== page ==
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Montana Secretary of State appeals ruling that took Green Party off ballot
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Montana Secretary of State appeals ruling that took Green Party off ballot

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Montana Democratic Party v. Secretary of State

Matthew Gordon, a lawyer representing the Montana Democratic Party, speaks in the courtroom of Lewis and Clark County District Court Judge James Reynolds on July 14 in a case about the Green Party appearing on the ballot this year. Austin James, an attorney for the secretary of state, is seated, while attorney Matt Meade stands at right.

Two last-minute efforts trying to get the Green Party back on the November ballot are playing out in Helena, after a District Court judge on Friday removed the party, citing missteps by the secretary of state.

The clock is ticking on both challenges, as the ballot for the Nov. 3 general election must be certified Aug. 20.

On Friday, Secretary of State Corey Stapleton filed an appeal with the state Supreme Court over Helena District Court Judge James Reynolds' decision that removed the Green Party.

And on Tuesday, two people who were running as Green Party candidates and two people who voted for Green candidates in the June primary filed a lawsuit in federal court in Helena saying the party should be back on the ballot.

Reynolds said Stapleton didn't follow state laws when Stapleton refused to accept some forms submitted by people who wanted to withdraw their signatures for petitions that qualified the Green Party for the ballot.

People requested that their signatures be removed after learning the Montana Republican Party financed the effort to get the Green Party on the ballot. The state Commissioner of Political Practices has found the Montana GOP broke campaign finance laws in qualifying the Green Party by not properly reporting the spending or registering as a committee to qualify a minor party. The state GOP disputes those findings.

The Green Party has said they were not involved in petitioning and had not endorsed any candidates running as Greens this year.

In the separate case Tuesday in U.S. District Court, two Green Party candidates and two Green Party voters say their voting rights would be harmed by tossing the Green party off the ballot.

The two candidates are Royal Davis, who was running for attorney general, and Gary Marbut, who was running for a state Senate seat in Missoula. The voters are Tom and Teresa Harsch, who intended to vote for Green candidates in November. 

"If Secretary Stapleton is prevented from placing on the general election ballot the names of Green Party candidates duly nominated by the voters, the Green Party ballots cast by the Harschs and approximately 800 other Montana voters during the Montana primary election will become nullities and these voters will become disenfranchised," the lawsuit filed by Bozeman lawyer Matthew Monforton reads.

Davis "has spent decades supporting Democratic candidates for governor" and Marbut, who runs the Montana Shooting Sports Association, has run as both a Democrat and Republican before, according to the filing. Marbut tried to intervene in Reynolds' court, but the effort was denied. Campaign finance records show Davis has given to several Democratic campaigns in the past, but also gave $50 to Marbut's state legislative bid as a Republican.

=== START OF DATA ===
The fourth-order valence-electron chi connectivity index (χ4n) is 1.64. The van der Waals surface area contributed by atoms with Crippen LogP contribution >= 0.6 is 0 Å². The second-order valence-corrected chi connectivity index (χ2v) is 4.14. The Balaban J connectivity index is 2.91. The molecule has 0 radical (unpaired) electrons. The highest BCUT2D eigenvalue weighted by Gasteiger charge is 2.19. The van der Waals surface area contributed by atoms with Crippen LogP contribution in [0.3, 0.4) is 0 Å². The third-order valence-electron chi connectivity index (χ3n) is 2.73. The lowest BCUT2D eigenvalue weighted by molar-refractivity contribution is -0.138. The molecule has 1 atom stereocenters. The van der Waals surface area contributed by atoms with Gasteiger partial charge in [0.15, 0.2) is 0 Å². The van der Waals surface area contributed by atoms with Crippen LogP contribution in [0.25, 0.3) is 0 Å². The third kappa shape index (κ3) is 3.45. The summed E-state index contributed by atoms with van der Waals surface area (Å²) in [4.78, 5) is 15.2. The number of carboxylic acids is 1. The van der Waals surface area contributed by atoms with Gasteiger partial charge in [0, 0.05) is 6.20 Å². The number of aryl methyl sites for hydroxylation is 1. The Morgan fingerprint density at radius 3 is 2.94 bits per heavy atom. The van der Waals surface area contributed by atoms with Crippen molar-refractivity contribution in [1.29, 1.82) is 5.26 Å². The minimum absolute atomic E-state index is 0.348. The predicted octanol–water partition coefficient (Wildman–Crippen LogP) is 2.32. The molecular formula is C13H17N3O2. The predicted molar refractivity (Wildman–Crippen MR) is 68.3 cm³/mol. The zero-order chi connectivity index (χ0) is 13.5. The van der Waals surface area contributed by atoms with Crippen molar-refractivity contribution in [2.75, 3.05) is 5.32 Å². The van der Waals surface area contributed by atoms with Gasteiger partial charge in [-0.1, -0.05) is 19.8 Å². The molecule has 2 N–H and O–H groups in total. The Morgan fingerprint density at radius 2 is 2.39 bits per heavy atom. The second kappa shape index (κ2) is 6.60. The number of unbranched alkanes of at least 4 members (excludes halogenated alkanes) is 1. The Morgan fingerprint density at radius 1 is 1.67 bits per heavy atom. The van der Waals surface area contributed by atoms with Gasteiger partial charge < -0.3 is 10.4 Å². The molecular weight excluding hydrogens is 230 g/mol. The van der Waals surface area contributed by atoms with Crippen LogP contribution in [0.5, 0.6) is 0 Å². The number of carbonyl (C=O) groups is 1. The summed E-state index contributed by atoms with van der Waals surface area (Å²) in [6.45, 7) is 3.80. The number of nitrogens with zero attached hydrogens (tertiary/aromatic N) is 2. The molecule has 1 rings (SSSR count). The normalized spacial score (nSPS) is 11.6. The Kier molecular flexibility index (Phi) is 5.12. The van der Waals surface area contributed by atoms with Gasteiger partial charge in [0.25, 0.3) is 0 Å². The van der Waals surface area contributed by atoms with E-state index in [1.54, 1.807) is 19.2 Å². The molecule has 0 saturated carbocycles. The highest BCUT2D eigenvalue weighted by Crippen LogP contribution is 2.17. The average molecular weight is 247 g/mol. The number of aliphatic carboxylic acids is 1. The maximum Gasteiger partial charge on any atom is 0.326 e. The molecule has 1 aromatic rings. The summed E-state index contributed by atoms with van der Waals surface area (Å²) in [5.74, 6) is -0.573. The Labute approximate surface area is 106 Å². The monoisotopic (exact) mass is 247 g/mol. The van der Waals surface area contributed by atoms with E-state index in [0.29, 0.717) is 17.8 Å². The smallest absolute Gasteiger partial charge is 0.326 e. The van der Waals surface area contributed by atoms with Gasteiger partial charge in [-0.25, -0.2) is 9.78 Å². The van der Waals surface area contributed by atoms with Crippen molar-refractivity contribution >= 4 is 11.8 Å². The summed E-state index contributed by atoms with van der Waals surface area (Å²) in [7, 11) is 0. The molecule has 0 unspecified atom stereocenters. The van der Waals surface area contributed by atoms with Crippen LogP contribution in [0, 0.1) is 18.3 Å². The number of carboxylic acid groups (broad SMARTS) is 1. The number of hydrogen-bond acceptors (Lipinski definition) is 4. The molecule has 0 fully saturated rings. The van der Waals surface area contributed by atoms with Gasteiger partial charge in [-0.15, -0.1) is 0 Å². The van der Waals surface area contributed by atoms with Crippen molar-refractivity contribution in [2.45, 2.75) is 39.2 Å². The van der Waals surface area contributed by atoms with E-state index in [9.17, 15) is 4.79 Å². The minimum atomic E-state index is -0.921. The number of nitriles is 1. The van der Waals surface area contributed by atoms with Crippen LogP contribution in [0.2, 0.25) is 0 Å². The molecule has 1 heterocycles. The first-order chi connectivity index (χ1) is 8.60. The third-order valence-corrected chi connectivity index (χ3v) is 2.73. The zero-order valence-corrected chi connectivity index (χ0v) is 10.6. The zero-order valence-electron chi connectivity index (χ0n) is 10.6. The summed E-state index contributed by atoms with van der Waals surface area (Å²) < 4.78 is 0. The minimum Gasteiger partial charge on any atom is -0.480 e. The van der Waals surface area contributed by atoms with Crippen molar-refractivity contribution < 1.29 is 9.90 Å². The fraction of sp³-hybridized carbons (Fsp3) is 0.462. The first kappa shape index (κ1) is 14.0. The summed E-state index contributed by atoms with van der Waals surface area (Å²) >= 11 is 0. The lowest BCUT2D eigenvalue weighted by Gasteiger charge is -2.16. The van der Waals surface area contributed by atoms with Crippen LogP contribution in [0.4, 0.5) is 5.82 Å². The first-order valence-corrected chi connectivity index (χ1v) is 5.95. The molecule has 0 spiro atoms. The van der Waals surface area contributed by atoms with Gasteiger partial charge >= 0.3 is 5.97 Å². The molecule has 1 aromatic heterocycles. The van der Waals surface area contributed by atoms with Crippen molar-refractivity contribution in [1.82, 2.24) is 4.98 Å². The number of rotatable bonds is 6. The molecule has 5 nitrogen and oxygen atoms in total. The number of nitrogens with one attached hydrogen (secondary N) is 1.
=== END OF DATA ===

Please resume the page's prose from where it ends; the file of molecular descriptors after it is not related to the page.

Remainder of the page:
"The buyer's remorse suffered by some of the Green Party petition signers well after the Party qualified for the ballot — and well after many of the Green Party voters had cast ballots — did not justify the state court's cavalier disenfranchisement of plaintiffs and nearly 800 other Green voters months after they had lawfully cast ballots in Montana's primary election," reads the complaint.

The case before Reynolds was filed June 1, the day before the primary, by the Montana Democratic Party and a handful of petition signers who submitted withdrawal forms.

In the case now appealed to the state Supreme Court, Reynolds found the secretary of state inappropriately denied signature withdrawal requests submitted digitally and after March 6. Enough of those requests came in, with help from the Montanan Democratic Party, that the petition no longer met the threshold to get the Greens on the ballot, Reynolds said.

On Tuesday, the Montana Democratic Party criticized the appeal.

"Last week, the court stated unequivocally that the Secretary of State's office violated Montana law as it rushed to certify the Montana GOP's massive fraudulent effort to mislead Montana voters and tamper with our elections. This meritless appeal is nothing more than a desperate effort to save face after Judge Reynolds carefully considered and rejected all of the Secretary's arguments in a 50-page opinion," said party executive director Sandi Luckey in a statement. "Montana Democrats will continue to defend the integrity of our elections."

A timeline for both cases is not clear. The campaign finance violations before the state Commissioner of Political Practices are also still pending.

This is the second time in two years Reynolds has removed the Green Party from the ballot, both on challenges from the Montana Democratic Party.

Green Party candidates can be seen as drawing votes from Democrats, which the Montana Democratic Party pointed out in court makes it harder to get Democrats elected in a state where that can already be a heavy lift. Libertarians, who were already on the ballot, can draw votes from Republicans. In 2012, a liberal group spent $500,000 on ads for a Libertarian candidate in a move some argue helped elect a Democrat to the U.S. Senate by picking off enough votes from the GOP candidate.

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